The components of behavioral product analytics

This is the first of a series of 4 articles that will teach you the 3 components of behavioral product analytics. In this first article, we’ll introduce you to the two types of data you collect when analyzing the performance of a product and how they differ from each other. You’ll also learn what are the components of data. So let’s start by learning the types of data.

Types of data

When it comes to collecting data, it’s necessary to understand exactly what that means. Data is one of those generic words that’s easy to throw around because it can mean so many things. Data is information; it’s a description; it’s the 1s and 0s created by 1s and 0s, but also the original 1s and 0s.

In practice, and certainly in the context of product analytics, what we mean by data relates to the information that describes an interaction. There are two main types of data.

Static data

Static data is information that describes a participant in an interaction. This type of data doesn’t change; its meaning is constant and permanent or at the very least, it is rarely modified. When we describe a person, for example, we can use information such as a date of birth, the person’s gender, an email address, and even information like shoe size or number of toes if they’re considered necessary relative to our product.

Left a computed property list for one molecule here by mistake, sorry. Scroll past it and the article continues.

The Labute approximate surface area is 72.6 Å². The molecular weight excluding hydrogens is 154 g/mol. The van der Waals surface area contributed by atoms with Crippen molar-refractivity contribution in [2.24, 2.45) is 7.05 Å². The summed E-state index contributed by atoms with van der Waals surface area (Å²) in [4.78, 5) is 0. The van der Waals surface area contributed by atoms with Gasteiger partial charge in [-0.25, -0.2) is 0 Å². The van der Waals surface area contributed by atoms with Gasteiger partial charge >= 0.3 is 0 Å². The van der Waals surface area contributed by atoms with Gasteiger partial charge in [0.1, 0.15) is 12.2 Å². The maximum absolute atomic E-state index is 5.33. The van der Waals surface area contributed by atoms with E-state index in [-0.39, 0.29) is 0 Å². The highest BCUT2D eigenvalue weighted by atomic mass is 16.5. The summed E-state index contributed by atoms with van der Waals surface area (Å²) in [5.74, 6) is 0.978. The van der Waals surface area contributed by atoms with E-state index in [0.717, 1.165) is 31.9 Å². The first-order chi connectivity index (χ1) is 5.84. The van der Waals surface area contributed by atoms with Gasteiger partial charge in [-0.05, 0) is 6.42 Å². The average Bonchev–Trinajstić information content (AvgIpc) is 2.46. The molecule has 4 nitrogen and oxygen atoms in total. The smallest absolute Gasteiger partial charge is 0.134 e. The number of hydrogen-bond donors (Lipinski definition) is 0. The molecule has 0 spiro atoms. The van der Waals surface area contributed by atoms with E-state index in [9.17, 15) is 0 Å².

Dynamic data

The second type of data is dynamic data. As you might have guessed, contrary to static data, dynamic data represents change. In fact, dynamic data describes the interaction itself. It is in constant flux and is generally based on behavior. You can think of this type of data as an action such as submitting a form, uploading a file or sending an email.

The reason why we generally view data in this way is to understand the relationship between a person engaging in an interaction and the interaction itself. In other words, our goal is to uncover relationships between people and the actions they undertake. Because static data is descriptive of an entity or a person, it can be compared to dynamic data, the description of an action or a set of actions.

Components of data

We’ve started to reference the concepts of people and interactions. These are the two main components of data capture insofar as they allow us to define the context for collecting information.

Let’s go ahead and break it down even more. As we previously noted, data is by definition a universal concept. As a result, it can be helpful to use the simplest of words to illustrate the most basic level of analysis we can obtain from data.

Things happen.

This statement is irrefutable. Unless you believe the world around you doesn’t change and that time is frozen, you must reasonably admit that, yes, things do in fact happen. Then what do these two words reveal more than you already know? Probably not much, until we extrapolate from them into the world of data collection.

Time is in fact not frozen. The clock ticks forward, so anything that does happen, occurs in time. One of the first descriptions of things happening is thus when they happen. When we talk about data, we must inherently refer to the construct of time.